IUPUI Women Fighting for Equal Pay Rights

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For the first time, IUPUI is teaming up with the American Association of University Women (AAUW) and the Career Services Council Women’s Workgroup on Wednesday, March 31, to host two workshops and two panels about equal pay day virtually. Any IU campus student or faculty can attend this event.

         Equal pay day is the symbolic day dedicated to raising awareness of the gender pay gap between men and women. This is a symbolic day dedicated to raising awareness of the gender pay gap between men and women. The website AAUM.com has a list of which race of women gets paid versus white men.

         Allie Medellin is a MSW and an assistant Director of employer and career services. Medellin is one of the members that work for the career services council women’s workgroup that will be hosting the workshops and panels.

“Two events are salary negotiation workshops. Both are the same, one in the morning and one in the afternoon just to try to cover people's availability,” Medellin said..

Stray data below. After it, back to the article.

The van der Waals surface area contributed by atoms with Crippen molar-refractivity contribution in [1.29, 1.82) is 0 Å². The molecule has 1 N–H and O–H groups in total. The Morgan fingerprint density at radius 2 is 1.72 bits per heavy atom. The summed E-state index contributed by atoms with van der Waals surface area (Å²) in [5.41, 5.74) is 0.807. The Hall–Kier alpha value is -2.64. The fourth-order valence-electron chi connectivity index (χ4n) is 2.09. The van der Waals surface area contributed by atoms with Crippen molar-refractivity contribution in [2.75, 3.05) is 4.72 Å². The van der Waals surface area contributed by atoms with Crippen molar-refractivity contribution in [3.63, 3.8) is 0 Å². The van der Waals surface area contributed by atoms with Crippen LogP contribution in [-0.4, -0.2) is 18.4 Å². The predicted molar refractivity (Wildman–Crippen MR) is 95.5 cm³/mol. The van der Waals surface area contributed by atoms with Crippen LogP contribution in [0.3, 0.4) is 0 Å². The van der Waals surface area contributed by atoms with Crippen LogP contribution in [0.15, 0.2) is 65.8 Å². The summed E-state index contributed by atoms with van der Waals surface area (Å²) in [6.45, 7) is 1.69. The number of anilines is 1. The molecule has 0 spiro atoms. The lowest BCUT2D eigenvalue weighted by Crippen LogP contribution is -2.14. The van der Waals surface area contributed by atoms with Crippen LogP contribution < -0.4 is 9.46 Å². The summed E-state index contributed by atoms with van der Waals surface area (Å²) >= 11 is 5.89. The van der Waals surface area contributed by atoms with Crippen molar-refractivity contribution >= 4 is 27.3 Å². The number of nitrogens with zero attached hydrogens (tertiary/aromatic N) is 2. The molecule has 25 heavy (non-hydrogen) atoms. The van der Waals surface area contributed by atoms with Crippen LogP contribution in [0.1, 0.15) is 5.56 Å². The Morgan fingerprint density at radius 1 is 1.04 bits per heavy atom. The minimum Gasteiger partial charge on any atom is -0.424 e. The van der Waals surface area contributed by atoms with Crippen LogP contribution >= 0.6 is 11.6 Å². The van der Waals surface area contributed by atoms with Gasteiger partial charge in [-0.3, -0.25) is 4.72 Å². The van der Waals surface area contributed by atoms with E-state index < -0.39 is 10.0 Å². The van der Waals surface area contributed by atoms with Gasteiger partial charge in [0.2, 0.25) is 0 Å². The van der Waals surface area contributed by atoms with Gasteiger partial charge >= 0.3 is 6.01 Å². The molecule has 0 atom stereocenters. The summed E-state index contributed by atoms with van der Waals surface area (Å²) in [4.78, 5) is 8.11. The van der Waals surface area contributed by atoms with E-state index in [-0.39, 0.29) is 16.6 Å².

The session in the morning starts at 9:00 a.m. EDT – 10:00 a.m. EDT, while the afternoon session starts 2:30 p.m. EDT – 3:30 p.m. EDT.

“There are two panels. One of them is a panel of women who are in careers that are dominated by men and then the other panel is a panel of women who work in higher education and have leadership positions here at IUPUI.” Mendellin said.

The women in careers dominated by men panel starts in the afternoon between 12:00 p.m. EDT- 1:00 p.m. EDT and women in the higher education panel starts at 4:00 p.m. EDT – 5:00 p.m. EDT.

         The Career Services Council Women’s Workgroup every year asks graduating students from IUPUI to complete a survey called the first destination survey. The questions focus on people’s plans after graduation.

         Medellin explains what the survey questions are and the purpose of it. The questions focus on salary and any negotiation that a graduate student may have or may have not done. 

“We found not a ton of IUPUI graduates are negotiating for their salary and unsurprisingly more men are negotiating then women. This inspired us to take some action and put together some more resources to help our female students better equip themselves to negotiate their salary because most of them don’t.”

         There is a lack of support of people that supports women getting paid equally as men. 

“People in positions of power need to listen to women and then take those actions rather than a CEO saying I support women rights but what are you doing in your hiring practices to show that you actually care. It’s like do your actions match your words and a lot of times that’s not the case,” Medellin said. “Saying I stand with women rights but what are you doing about it, and I think that’s when the issue comes in.”


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